Notes from a Small Island

Category: Book
By (author): Bryson, Bill
Subject:  TRAVEL / Essays & Travelogues
  TRAVEL / Europe / Great Britain
Publisher: Doubleday Canada
Published: April 2015
Format: Book-paperback
Pages: 320
Size: 8.00in x 5.30in x 0.90in
Our Price:
$ 21.00
Availability:
Available: 3-10 days

Additional Notes

From The Publisher*After nearly two decades in Britain, Bill Bryson made the decision to move back to the States for a while, to let his kids experience life in another country, to give his wife the chance to shop until 10 p.m. seven nights a week, and, most of all, because he had read that 3.7 million Americans believed that they had been abducted by aliens at one time or another, and it was thus clear to him that his people needed him.

But before leaving his much-loved home in North Yorkshire, Bryson insisted on taking one last trip around Britain, a sort of valedictory tour of the green and kindly island that had for so long been his home. His aim was to take stock of the nation's public face and private parts (as it were), and to analyze what precisely it was he loved about a country that had produced Marmite, a military hero whose dying wish was to be kissed by a fellow named Hardy, place names like Farleigh Wallop, Titsey, and Shellow Bowells, people who said "Mustn't grumble," and shows like "Gardener's Question Time."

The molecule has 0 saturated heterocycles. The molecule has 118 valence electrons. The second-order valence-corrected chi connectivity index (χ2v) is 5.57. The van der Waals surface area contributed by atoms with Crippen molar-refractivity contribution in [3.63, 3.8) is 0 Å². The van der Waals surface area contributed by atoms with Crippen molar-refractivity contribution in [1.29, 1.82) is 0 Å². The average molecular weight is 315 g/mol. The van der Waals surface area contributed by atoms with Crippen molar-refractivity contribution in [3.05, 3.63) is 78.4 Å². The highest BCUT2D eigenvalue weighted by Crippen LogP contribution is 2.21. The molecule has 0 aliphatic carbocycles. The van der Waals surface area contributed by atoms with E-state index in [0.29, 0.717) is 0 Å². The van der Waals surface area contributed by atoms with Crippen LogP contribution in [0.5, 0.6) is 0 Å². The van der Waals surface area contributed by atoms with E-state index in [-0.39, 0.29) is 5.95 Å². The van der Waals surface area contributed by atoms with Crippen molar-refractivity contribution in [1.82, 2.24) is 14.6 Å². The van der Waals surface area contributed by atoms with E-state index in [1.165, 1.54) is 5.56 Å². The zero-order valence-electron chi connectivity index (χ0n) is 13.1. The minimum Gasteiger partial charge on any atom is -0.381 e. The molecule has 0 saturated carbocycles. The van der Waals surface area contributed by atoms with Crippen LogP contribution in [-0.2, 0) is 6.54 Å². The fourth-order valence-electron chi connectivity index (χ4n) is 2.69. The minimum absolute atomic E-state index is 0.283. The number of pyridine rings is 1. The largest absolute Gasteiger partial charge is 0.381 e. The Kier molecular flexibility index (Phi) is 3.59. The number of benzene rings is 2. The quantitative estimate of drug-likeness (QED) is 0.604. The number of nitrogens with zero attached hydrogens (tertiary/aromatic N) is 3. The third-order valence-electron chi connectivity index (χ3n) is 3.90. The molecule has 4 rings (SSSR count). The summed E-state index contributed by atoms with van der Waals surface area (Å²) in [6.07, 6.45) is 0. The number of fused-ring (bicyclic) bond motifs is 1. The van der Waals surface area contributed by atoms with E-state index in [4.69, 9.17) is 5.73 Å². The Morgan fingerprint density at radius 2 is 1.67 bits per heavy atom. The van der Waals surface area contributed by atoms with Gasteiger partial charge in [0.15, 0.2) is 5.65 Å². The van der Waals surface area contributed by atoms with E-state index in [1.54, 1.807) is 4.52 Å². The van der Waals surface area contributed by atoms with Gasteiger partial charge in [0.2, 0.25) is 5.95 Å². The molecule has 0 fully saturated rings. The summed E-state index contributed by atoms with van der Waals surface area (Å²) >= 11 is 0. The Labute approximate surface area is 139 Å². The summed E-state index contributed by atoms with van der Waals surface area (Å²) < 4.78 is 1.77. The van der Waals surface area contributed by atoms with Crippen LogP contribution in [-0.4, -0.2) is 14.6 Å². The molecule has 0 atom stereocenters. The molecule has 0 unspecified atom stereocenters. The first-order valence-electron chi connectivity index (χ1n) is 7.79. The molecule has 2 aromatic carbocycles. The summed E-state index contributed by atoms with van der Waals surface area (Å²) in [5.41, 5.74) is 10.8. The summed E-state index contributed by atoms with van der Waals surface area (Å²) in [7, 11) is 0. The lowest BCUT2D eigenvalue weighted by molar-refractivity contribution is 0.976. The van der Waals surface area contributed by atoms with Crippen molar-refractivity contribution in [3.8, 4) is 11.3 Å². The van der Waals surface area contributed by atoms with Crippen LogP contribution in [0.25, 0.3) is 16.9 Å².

Review Quote*"Bill Bryson is a funny writer…doubled over belly shakes and seltzer through the nose funny."
- Globe and Mail

"The year's best travel book…funny and witty and truthful."
- Toronto Sun

"The funniest book I read this year- winded by its humor, tears on the cheeks."
- Ottawa Citizen

"Bryson is first and foremost a storyteller- and a supremely comic and original one at that."
- Winnipeg Free Press

"A kind of Dave Barry-meets-Paul Theroux in a British commuter train."
- Sunday Express
Biographical NoteWhen The Lost Continent was published in 1989, Bill Bryson's savagely funny account of his journey back to his roots in small-town U.S.A. took the reading public by a storm of guffaws. It was followed by Neither Here Nor There, in which Bryson applied his unique brand of wry humour to the foibles of Continental Europe and the Europeans.